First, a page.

Subspecies Fight for Space on Protected List

Many species listed as endangered are actually subspecies... and critics of the Endagered Species Act say some shouldn't have federal protection. One target: Preble's Meadow Jumping Mouse.

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The Endangered Species Act is the country's most powerful tool for protecting rare plants and animals, but some experts say it should really be called the `Endangered Subspecies Act.' That's because one-fifth of the organisms on the list belong to small populations known as subspecies. Critics say far too many of these subgroups get federal protection. NPR's John Nielsen has more on a proposal to take one of these subspecies off the list, the Preble's meadow jumping mouse.

JOHN NIELSEN reporting:

About a hundred years ago biologists, armed with rat traps and dissection kits, began collecting strange-looking mice near the Rocky Mountains, nine-inch critters with huge hind legs and big flat feet. When startled, these mice would leap way up into the air and bounce away, like so many fur-covered Superballs.

Mr. DAVE HAFNER (New Mexico Museum of Natural History): It's a nice way to move around somewhat erratically to get away from predators.

NIELSEN: Dave Hafner is a mammal expert at the New Mexico Museum of Natural History. He says biologists named these mice Zapus hudsonius, or meadow jumping mice. But the more the biologists saw of these mice, the more they realized that some populations came in different shapes and sizes. To tell them apart, Hafner says, the old school biologists measured all sorts of things.

Mr. HAFNER: Body size, ear length, tail length, various measurements of the skull and those sorts of things.

NIELSEN: Eventually they identified 12 subspecies of jumping mouse. Eleven of these subspecies are common and anonymous today, but the 12th, called the Preble's meadow jumping mouse, has not been nearly so lucky. It makes its home on the eastern edge of the Rockies, and it has held a spot on the endangered species list since 1978. Developers in fast-growing cities like Colorado Springs, Colorado, hate this mouse, mostly because it's hard to get permission to build in its rangelands. Many of these builders do not think the Preble's jumping mouse is really all that different from its far more common cousins. And Rob Roy Ramey, a science adviser to the US Department of the Interior, says these builders may have a point. To understand why, he says, have a bunch of experts look at a hundred different specimens of jumping mice...

Mr. ROB ROY RAMEY (Science Adviser to US Department of the Interior): And mix them up and ask somebody to sort them out. It would come out pretty close to being random.

NIELSEN: Ramey says those old subspecies are based on physical differences that are just too subtle to matter. So for several years he's been using what some say is a more powerful tool for identifying subspecies, genetic analysis. When he compared the DNA taken from the Preble's jumping mouse to the other subspecies, he found what he called minor genetic differences.

Mr. RAMEY: But, you know, they're not reliably distinguishable, and the amount of variation between these putative subspecies is less than that you find within them.

NIELSEN: In other words, in Ramey's view, the Preble's meadow jumping mouse is not a subspecies. The US Fish and Wildlife Service appears to agree wholeheartedly with this assessment. Last winter, before Ramey's study had been peer-reviewed or published, the service proposed to take the Preble's mouse off the list of endangered species. The problem with that plan is that some of Ramey's colleagues say his interpretation of the genetic data is wrong. One is Dave Hafner, the mammal expert at the New Mexico Museum.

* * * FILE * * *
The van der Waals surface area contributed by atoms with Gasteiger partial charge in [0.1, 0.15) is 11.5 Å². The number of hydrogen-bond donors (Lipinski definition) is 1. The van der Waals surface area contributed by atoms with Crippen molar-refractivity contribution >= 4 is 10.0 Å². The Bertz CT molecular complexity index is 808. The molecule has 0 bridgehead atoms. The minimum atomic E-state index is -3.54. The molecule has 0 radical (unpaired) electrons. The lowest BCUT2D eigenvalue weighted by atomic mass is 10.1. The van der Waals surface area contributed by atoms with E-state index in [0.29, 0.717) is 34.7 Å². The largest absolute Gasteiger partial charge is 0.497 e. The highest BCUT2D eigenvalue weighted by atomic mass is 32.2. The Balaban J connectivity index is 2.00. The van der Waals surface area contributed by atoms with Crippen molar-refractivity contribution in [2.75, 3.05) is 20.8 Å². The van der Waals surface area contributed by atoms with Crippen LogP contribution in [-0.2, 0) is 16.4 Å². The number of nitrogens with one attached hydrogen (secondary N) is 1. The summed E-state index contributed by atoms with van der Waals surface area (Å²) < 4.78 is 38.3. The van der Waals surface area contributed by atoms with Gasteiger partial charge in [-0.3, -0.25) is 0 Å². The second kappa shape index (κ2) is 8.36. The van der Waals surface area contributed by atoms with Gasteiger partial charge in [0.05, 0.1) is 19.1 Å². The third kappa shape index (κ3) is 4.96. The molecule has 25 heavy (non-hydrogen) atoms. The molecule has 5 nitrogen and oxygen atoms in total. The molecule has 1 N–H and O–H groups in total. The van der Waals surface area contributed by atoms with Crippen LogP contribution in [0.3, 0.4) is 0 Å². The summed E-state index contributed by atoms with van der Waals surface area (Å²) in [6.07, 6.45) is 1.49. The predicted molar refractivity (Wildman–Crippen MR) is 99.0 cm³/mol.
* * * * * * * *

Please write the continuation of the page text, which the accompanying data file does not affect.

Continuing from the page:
Mr. HAFNER: US Fish and Wildlife plucked a very minority opinion and embraced that. I would say the majority opinion clearly is that Preble I is a unique evolutionary unit and that it should be retained. It certainly is endangered.

NIELSEN: Environmentalists fear that there's a trend developing here, one in which the Bush administration uses controversial genetic studies to weaken the Endangered Species Act. Erin Robertson is a biologist with the Center for Native Ecosystems in Denver.

Ms. ERIN ROBERTSON (Center for Native Ecosystems): People will automatically think, `Oh, that has to be new information that we didn't use to have because it's a new technology. Right?' Challenging the genetics is a convenient way for this administration to remove protections for endangered species.

NIELSEN: Ramey says he's just doing good science, but he agrees that there may be more subspecies fights in the near future. Recently, at the request of the US Fish and Wildlife Service, he ran genetic tests on a dozen more protected subspecies found in various corners of the United States. He won't name the animals but says he did find some shaky designations.

Mr. RAMEY: The more I look, the more I found of, really, substandard levels of inference of uniqueness of subspecies in existing populations. I mean, I have found some things that, you know, clearly make the grade, but you know, there are a lot of these listings that are based on taxonomic studies from 50 to a hundred years ago.

NIELSEN: The US Fish and Wildlife Service offered no official comment, but Ramey says it should be clear to everyone involved that there are lots of possibilities here. For example, he says, 60 percent of the mammals now protected by the Endangered Species Act are actually subspecies. A final decision on the taxonomic fate of the Preble's meadow jumping mouse is expected some time this winter. John Nielsen, NPR News, Washington.

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